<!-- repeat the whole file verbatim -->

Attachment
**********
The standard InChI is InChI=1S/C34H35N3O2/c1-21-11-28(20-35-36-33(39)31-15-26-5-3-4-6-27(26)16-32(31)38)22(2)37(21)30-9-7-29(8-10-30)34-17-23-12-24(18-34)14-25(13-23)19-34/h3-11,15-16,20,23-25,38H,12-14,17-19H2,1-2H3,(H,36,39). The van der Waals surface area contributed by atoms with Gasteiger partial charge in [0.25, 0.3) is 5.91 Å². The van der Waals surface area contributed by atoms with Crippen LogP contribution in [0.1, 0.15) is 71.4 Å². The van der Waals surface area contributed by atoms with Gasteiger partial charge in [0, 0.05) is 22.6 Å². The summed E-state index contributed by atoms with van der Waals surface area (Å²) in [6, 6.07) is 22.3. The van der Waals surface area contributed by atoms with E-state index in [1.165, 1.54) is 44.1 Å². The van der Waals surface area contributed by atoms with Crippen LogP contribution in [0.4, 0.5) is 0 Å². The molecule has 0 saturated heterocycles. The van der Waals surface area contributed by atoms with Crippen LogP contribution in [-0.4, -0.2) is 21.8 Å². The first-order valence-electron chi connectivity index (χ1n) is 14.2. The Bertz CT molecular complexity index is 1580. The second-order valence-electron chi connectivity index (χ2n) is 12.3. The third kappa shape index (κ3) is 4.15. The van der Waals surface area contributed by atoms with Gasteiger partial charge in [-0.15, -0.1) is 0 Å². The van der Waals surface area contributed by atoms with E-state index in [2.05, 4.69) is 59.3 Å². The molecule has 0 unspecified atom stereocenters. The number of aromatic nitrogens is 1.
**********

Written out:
The standard InChI is InChI=1S/C34H35N3O2/c1-21-11-28(20-35-36-33(39)31-15-26-5-3-4-6-27(26)16-32(31)38)22(2)37(21)30-9-7-29(8-10-30)34-17-23-12-24(18-34)14-25(13-23)19-34/h3-11,15-16,20,23-25,38H,12-14,17-19H2,1-2H3,(H,36,39). The van der Waals surface area contributed by atoms with Gasteiger partial charge in [0.25, 0.3) is 5.91 Å². The van der Waals surface area contributed by atoms with Crippen LogP contribution in [0.1, 0.15) is 71.4 Å². The van der Waals surface area contributed by atoms with Gasteiger partial charge in [0, 0.05) is 22.6 Å². The summed E-state index contributed by atoms with van der Waals surface area (Å²) in [6, 6.07) is 22.3. The van der Waals surface area contributed by atoms with E-state index in [1.165, 1.54) is 44.1 Å². The van der Waals surface area contributed by atoms with Crippen LogP contribution in [0.4, 0.5) is 0 Å². The molecule has 0 saturated heterocycles. The van der Waals surface area contributed by atoms with Crippen LogP contribution in [-0.4, -0.2) is 21.8 Å². The first-order valence-electron chi connectivity index (χ1n) is 14.2. The Bertz CT molecular complexity index is 1580. The second-order valence-electron chi connectivity index (χ2n) is 12.3. The third kappa shape index (κ3) is 4.15. The van der Waals surface area contributed by atoms with Gasteiger partial charge in [-0.15, -0.1) is 0 Å². The van der Waals surface area contributed by atoms with E-state index in [2.05, 4.69) is 59.3 Å². The molecule has 0 unspecified atom stereocenters. The number of aromatic nitrogens is 1.